|dc.description.abstract||The real reversible information concealment technique embeds secret information from the image carrier. After the information is embedded in the image carrier, the image is transferred from the Internet. Secret information is extracted with the same algorithm that is used to recover the stego image, which hides the information image. This concealment technique can completely extract the image and return it to its original appearance. Image quality is very important for sensitive imaging applications, such as medical, military, and satellite imaging. These sensitive images must not appear even slightly distorted; the recovered images can be misinterpreted if any distortion is present. In this dissertation, we propose a reversible information concealment technique for sensitive images. Using the proposed method, real reversible information concealment techniques can avoid image distortion while being undetected by application software.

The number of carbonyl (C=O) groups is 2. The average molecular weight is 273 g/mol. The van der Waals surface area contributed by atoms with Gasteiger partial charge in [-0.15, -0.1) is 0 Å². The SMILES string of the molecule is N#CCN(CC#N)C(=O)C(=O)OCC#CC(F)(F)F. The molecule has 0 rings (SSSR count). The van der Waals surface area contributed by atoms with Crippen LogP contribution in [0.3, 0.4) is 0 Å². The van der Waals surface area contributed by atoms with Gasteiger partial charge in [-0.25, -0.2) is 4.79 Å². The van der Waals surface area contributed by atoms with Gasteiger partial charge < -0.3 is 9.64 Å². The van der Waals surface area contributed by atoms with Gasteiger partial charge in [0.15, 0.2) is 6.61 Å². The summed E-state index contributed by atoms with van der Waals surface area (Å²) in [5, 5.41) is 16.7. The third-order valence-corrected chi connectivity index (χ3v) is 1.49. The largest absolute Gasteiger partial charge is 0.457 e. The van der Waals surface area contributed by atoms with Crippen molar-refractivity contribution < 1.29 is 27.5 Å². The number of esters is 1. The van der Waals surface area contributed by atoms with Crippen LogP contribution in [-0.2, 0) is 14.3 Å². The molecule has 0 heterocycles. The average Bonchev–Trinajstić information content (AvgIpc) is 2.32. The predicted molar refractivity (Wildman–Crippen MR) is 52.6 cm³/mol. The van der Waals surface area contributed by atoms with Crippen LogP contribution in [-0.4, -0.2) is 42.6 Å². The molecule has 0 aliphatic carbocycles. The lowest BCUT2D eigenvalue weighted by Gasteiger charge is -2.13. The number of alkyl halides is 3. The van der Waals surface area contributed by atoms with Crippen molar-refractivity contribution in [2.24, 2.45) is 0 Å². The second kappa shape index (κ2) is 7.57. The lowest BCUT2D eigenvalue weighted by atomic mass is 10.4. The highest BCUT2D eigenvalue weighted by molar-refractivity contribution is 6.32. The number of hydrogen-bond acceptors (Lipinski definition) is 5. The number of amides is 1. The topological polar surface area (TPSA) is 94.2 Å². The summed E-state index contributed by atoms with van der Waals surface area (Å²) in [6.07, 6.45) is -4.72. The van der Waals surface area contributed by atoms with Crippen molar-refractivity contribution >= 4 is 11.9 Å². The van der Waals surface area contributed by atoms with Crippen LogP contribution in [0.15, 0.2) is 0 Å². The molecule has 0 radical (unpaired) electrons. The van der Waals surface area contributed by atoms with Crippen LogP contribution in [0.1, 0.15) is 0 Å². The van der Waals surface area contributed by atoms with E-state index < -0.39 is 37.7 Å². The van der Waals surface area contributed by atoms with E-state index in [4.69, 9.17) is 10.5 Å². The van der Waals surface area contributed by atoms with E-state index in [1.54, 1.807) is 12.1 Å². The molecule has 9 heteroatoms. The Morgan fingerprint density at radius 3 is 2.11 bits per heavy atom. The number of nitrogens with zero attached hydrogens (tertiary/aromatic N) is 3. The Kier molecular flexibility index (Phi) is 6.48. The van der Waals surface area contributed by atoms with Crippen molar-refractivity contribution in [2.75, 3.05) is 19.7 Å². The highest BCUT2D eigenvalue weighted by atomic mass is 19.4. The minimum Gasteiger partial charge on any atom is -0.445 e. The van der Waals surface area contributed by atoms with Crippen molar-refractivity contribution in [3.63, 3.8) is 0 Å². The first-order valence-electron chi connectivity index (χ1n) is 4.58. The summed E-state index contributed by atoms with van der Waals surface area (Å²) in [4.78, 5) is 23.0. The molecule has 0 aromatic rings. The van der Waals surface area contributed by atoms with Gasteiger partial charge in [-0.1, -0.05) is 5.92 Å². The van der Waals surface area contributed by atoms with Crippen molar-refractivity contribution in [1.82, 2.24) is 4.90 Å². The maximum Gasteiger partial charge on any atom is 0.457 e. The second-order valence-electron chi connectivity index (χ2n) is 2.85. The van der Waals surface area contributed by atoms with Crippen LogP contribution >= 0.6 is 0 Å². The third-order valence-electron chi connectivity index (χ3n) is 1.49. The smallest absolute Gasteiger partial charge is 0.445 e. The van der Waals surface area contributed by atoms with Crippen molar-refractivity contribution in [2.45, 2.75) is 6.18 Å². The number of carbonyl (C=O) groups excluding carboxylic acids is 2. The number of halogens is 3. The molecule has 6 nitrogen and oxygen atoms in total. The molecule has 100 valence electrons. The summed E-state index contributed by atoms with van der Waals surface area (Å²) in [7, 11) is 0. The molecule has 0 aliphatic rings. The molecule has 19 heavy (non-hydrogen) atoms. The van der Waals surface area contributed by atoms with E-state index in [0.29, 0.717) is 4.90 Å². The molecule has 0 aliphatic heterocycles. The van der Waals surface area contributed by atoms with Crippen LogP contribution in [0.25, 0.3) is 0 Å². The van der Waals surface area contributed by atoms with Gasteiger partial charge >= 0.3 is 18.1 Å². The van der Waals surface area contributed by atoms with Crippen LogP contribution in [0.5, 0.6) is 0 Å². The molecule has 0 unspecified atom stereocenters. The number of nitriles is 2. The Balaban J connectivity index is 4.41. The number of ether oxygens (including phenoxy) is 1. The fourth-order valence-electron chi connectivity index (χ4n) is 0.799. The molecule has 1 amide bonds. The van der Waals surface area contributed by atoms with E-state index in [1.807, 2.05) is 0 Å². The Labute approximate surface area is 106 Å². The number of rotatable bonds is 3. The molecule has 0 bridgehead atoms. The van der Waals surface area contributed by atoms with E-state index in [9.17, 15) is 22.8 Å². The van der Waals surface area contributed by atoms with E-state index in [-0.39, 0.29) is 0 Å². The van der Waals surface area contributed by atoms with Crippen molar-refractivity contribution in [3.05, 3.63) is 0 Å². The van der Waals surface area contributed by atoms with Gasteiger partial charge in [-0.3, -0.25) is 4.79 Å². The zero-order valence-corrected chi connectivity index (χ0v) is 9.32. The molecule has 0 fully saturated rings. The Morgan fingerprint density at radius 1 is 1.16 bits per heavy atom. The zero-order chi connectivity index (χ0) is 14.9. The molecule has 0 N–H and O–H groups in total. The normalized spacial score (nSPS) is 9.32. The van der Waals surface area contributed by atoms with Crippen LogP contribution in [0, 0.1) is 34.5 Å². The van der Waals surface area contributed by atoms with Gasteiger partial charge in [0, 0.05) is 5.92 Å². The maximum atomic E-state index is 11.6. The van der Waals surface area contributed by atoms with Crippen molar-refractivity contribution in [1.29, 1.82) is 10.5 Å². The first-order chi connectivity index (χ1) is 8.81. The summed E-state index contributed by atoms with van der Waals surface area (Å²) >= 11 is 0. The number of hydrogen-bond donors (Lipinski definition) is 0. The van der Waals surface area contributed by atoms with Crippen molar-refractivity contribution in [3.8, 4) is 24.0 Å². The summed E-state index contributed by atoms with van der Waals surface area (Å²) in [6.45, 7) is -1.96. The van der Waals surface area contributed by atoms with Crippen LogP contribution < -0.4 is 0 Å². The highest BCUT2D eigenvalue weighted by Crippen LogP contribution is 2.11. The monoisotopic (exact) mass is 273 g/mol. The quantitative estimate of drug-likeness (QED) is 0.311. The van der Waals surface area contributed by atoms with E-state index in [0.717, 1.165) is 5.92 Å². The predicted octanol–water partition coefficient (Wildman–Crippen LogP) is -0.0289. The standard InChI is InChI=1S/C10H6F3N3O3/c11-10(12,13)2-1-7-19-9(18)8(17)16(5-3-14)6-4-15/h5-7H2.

In this dissertation, we first discuss four types of information concealment based on a histogram mechanism. In our proposed scheme, both natural and non-natural images can be processed. In the pre-processing phase, images are processed by analysis and overflow (or underflow). In the analysis of these images, natural and non-natural images can be distinguished. The overflow/underflow process can prevent overflowing/underflowing of pixels after the secret information is embedded. Furthermore, various prediction strategies can be used to increase the image capacity and quality. For example, a side-match scheme employs the surrounding pixels or a 3 × 3 block to predict the values of the pixels that are divided into two, four, eight, or more classes in the natural images. From that point, a weight strategy uses the predicted pixel values of each of the proximate sides and doubles or triples these pixels for the respective sides. A threshold strategy is then used to prevent image pixel underflow/overflow. A similar dynamic programming approach is then used after each prediction to select the highest image quality for the next predicted image. Then, a difference image is generated to find the peak and zero points using the histogram method. The selected pixels are situated between the peak and zero points by shifting and embedding. Accordingly, a stego image is obtained. The peak signal-to-noise ratio (PSNR) can be maintained at approximately 48 dB, while human perception is not affected under image visual quality of approximately 30 dB. Based on our experimental results, the capacity of the proposed method is higher than those of existing methods.||en_US|